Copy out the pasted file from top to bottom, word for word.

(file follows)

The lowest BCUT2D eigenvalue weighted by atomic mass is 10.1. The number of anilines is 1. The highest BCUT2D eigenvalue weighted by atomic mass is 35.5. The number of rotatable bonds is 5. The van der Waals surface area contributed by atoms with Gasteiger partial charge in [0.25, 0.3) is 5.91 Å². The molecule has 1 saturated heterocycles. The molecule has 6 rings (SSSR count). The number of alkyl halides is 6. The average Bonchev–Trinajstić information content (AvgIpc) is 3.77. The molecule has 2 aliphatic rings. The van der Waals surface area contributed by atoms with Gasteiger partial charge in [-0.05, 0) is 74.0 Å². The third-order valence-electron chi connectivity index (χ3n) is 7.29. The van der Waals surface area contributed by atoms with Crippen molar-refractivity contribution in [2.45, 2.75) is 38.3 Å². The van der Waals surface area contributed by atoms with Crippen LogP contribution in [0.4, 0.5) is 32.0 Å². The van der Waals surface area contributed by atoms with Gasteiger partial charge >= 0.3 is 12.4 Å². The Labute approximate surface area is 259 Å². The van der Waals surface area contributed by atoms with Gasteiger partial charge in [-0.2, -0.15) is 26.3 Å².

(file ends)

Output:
The lowest BCUT2D eigenvalue weighted by atomic mass is 10.1. The number of anilines is 1. The highest BCUT2D eigenvalue weighted by atomic mass is 35.5. The number of rotatable bonds is 5. The van der Waals surface area contributed by atoms with Gasteiger partial charge in [0.25, 0.3) is 5.91 Å². The molecule has 1 saturated heterocycles. The molecule has 6 rings (SSSR count). The number of alkyl halides is 6. The average Bonchev–Trinajstić information content (AvgIpc) is 3.77. The molecule has 2 aliphatic rings. The van der Waals surface area contributed by atoms with Gasteiger partial charge in [-0.05, 0) is 74.0 Å². The third-order valence-electron chi connectivity index (χ3n) is 7.29. The van der Waals surface area contributed by atoms with Crippen molar-refractivity contribution in [2.45, 2.75) is 38.3 Å². The van der Waals surface area contributed by atoms with Crippen LogP contribution in [0.4, 0.5) is 32.0 Å². The van der Waals surface area contributed by atoms with Gasteiger partial charge >= 0.3 is 12.4 Å². The Labute approximate surface area is 259 Å². The van der Waals surface area contributed by atoms with Gasteiger partial charge in [-0.2, -0.15) is 26.3 Å².